Most Igbo consider Kalu’s seemingly harmless statement in the opening paragraph of this essay as thoughtless, reckless, insensitive and roundly condemnable. In the mind of most Igbo they see the statement as more devastating than it appears to a casual reader. For such Igbo they consider Kalu’s “flippant misspeak” as negatively impacting on the psyche of Igbo people and demeaning of the memories of those of them who died for Biafra as the crime of pogrom/genocide itself. Prominent among those who vehemently condemn the statement is Oguchi Nkwocha, the Biafran expert and an advocate for the division of the Nigerian state along ethnic lines. In his reaction, as well as calling Kalu’s confessed position shameful Nkwocha describes it as “. . . typical of the stupid  Igbo trying so hard to be more one-Nigerian than any others, completely oblivious to how ridiculous he is in that: it is more nauseating than convincing. After all, which other ethnic group in Nigeria would use that as an opening statement in any discourse, serious or not?” (http://www.republicreport.com/in-memorium-of-zaki-biam-regional-genocide-nigeria-to-matters-arising-orji-kalu-kalu-leadership-seriesgovernor-of-abia-state1999-2007/). Nkwocha is a reputable force in the campaign against genocides and typically condemns genocides anywhere. So his anger would not have been against Kalu’s position on Zaki-Biam and Odi. This is clear because he goes further to explain his anger which is held by most Igbo. He says; “. . . in that mien, he [Kalu] goes on to ignore the ongoing Genocide by Nigeria against his own people [Igbo people]—he has to; and is ever willing to lead the charge of genocide against any another group.” Nkwocha and other Igbo believe that Biafra genocide remains the most heinous and the one with the greatest number of people killed in Africa and any honest commentator on African genocides and mass killings cannot justifiably ignore it for any reason. The people in this group argue that the other major reason why it is not only dishonest but dangerous to gloss over Biafra genocide is because the ethnic/religious cleansing of Igbo people is still on-going in Nigeria just as Nkwocha pointed out.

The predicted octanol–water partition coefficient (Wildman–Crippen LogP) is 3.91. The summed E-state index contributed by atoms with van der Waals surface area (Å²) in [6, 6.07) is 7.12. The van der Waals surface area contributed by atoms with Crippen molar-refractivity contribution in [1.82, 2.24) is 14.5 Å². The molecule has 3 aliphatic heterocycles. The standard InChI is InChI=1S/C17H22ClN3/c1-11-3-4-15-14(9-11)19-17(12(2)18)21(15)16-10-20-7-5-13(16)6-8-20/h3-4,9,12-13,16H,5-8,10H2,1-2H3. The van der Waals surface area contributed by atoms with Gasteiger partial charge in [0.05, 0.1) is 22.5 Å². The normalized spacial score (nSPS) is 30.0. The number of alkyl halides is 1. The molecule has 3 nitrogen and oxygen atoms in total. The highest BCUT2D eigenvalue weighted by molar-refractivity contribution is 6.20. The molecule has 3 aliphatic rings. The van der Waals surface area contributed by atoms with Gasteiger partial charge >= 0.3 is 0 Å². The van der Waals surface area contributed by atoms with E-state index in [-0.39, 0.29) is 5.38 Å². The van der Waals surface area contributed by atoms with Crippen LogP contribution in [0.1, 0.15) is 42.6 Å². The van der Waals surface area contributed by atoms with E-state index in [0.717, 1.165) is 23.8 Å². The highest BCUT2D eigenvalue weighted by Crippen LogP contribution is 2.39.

Some commentators believe that Nkwocha’s statement about Kalu’s supposedly unthinking effusive patriotic gushing for one Nigeria is too strong, but others feel that he did not condemn Kalu enough. The people in the latter group believe that Kalu by his statement is making a mockery of the memory of more than 3.1 million Igbo people and other Biafrans who gave their lives in the process of trying to free Igbo people and others from the clutches of one Nigeria. And this group is pained more by what they consider as perhaps the longest running or unremitting genocide in history: Igbo/Biafra Genocide and ethnic/religious cleansing of Igbo people in Nigeria.